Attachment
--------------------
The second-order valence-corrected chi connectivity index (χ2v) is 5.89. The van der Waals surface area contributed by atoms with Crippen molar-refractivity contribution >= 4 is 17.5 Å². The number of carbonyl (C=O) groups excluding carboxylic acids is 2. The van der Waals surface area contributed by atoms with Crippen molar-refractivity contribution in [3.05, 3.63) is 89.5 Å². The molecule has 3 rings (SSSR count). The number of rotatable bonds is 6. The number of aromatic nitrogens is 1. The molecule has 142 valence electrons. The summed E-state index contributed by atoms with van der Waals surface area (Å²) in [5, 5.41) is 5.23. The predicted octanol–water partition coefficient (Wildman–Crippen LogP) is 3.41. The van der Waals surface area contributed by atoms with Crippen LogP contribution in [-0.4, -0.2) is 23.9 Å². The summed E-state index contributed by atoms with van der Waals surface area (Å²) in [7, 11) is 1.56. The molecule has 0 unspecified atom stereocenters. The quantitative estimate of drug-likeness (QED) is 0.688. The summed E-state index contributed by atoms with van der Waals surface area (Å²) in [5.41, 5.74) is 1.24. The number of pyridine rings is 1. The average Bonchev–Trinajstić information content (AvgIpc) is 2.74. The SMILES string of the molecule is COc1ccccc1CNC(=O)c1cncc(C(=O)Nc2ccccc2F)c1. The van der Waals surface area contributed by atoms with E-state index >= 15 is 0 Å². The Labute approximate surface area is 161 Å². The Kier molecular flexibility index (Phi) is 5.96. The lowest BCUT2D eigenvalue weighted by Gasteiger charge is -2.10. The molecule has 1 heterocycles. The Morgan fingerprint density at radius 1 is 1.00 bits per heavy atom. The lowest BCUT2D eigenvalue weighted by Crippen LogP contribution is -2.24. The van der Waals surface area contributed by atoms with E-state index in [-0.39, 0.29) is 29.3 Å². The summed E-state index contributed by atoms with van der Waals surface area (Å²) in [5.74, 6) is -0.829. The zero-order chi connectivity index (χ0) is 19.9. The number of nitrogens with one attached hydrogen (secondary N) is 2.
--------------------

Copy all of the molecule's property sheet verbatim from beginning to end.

The second-order valence-corrected chi connectivity index (χ2v) is 5.89. The van der Waals surface area contributed by atoms with Crippen molar-refractivity contribution >= 4 is 17.5 Å². The number of carbonyl (C=O) groups excluding carboxylic acids is 2. The van der Waals surface area contributed by atoms with Crippen molar-refractivity contribution in [3.05, 3.63) is 89.5 Å². The molecule has 3 rings (SSSR count). The number of rotatable bonds is 6. The number of aromatic nitrogens is 1. The molecule has 142 valence electrons. The summed E-state index contributed by atoms with van der Waals surface area (Å²) in [5, 5.41) is 5.23. The predicted octanol–water partition coefficient (Wildman–Crippen LogP) is 3.41. The van der Waals surface area contributed by atoms with Crippen LogP contribution in [-0.4, -0.2) is 23.9 Å². The summed E-state index contributed by atoms with van der Waals surface area (Å²) in [7, 11) is 1.56. The molecule has 0 unspecified atom stereocenters. The quantitative estimate of drug-likeness (QED) is 0.688. The summed E-state index contributed by atoms with van der Waals surface area (Å²) in [5.41, 5.74) is 1.24. The number of pyridine rings is 1. The average Bonchev–Trinajstić information content (AvgIpc) is 2.74. The SMILES string of the molecule is COc1ccccc1CNC(=O)c1cncc(C(=O)Nc2ccccc2F)c1. The van der Waals surface area contributed by atoms with E-state index >= 15 is 0 Å². The Labute approximate surface area is 161 Å². The Kier molecular flexibility index (Phi) is 5.96. The lowest BCUT2D eigenvalue weighted by Gasteiger charge is -2.10. The molecule has 1 heterocycles. The Morgan fingerprint density at radius 1 is 1.00 bits per heavy atom. The lowest BCUT2D eigenvalue weighted by Crippen LogP contribution is -2.24. The van der Waals surface area contributed by atoms with E-state index in [-0.39, 0.29) is 29.3 Å². The summed E-state index contributed by atoms with van der Waals surface area (Å²) in [5.74, 6) is -0.829. The zero-order chi connectivity index (χ0) is 19.9. The number of nitrogens with one attached hydrogen (secondary N) is 2.